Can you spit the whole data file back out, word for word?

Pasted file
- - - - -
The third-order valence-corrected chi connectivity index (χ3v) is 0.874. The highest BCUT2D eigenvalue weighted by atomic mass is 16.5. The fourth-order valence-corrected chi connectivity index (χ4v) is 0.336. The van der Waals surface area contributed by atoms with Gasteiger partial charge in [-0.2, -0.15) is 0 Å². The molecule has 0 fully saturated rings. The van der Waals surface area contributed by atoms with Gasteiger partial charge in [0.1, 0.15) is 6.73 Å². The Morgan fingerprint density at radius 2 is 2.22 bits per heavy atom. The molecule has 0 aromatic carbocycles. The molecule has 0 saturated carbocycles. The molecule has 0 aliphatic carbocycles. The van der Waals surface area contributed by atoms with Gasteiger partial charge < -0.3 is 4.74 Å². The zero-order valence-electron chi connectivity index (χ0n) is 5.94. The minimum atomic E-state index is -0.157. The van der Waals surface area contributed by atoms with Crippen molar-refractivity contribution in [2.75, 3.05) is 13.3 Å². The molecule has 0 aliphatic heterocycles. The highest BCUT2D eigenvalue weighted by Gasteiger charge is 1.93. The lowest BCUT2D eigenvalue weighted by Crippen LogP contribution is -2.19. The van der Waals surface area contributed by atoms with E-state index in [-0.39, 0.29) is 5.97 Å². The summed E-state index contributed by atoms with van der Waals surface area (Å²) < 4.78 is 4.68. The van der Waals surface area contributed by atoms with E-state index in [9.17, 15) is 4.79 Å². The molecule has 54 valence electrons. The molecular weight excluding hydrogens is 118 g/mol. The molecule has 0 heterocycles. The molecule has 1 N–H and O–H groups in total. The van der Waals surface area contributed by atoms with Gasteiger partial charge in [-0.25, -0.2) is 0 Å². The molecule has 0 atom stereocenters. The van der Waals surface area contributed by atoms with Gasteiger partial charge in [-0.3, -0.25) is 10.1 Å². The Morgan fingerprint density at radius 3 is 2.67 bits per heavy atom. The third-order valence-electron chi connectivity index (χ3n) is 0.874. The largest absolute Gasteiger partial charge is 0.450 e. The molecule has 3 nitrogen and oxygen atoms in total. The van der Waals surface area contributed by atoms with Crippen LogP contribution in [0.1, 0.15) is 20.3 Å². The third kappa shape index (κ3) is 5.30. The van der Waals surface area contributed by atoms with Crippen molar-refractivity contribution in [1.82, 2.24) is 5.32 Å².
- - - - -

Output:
The third-order valence-corrected chi connectivity index (χ3v) is 0.874. The highest BCUT2D eigenvalue weighted by atomic mass is 16.5. The fourth-order valence-corrected chi connectivity index (χ4v) is 0.336. The van der Waals surface area contributed by atoms with Gasteiger partial charge in [-0.2, -0.15) is 0 Å². The molecule has 0 fully saturated rings. The van der Waals surface area contributed by atoms with Gasteiger partial charge in [0.1, 0.15) is 6.73 Å². The Morgan fingerprint density at radius 2 is 2.22 bits per heavy atom. The molecule has 0 aromatic carbocycles. The molecule has 0 saturated carbocycles. The molecule has 0 aliphatic carbocycles. The van der Waals surface area contributed by atoms with Gasteiger partial charge < -0.3 is 4.74 Å². The zero-order valence-electron chi connectivity index (χ0n) is 5.94. The minimum atomic E-state index is -0.157. The van der Waals surface area contributed by atoms with Crippen molar-refractivity contribution in [2.75, 3.05) is 13.3 Å². The molecule has 0 aliphatic heterocycles. The highest BCUT2D eigenvalue weighted by Gasteiger charge is 1.93. The lowest BCUT2D eigenvalue weighted by Crippen LogP contribution is -2.19. The van der Waals surface area contributed by atoms with E-state index in [-0.39, 0.29) is 5.97 Å². The summed E-state index contributed by atoms with van der Waals surface area (Å²) < 4.78 is 4.68. The van der Waals surface area contributed by atoms with E-state index in [9.17, 15) is 4.79 Å². The molecule has 54 valence electrons. The molecular weight excluding hydrogens is 118 g/mol. The molecule has 0 heterocycles. The molecule has 1 N–H and O–H groups in total. The van der Waals surface area contributed by atoms with Gasteiger partial charge in [-0.25, -0.2) is 0 Å². The molecule has 0 atom stereocenters. The van der Waals surface area contributed by atoms with Gasteiger partial charge in [-0.3, -0.25) is 10.1 Å². The Morgan fingerprint density at radius 3 is 2.67 bits per heavy atom. The third-order valence-electron chi connectivity index (χ3n) is 0.874. The largest absolute Gasteiger partial charge is 0.450 e. The molecule has 3 nitrogen and oxygen atoms in total. The van der Waals surface area contributed by atoms with Crippen LogP contribution in [0.1, 0.15) is 20.3 Å². The third kappa shape index (κ3) is 5.30. The van der Waals surface area contributed by atoms with Crippen molar-refractivity contribution in [1.82, 2.24) is 5.32 Å².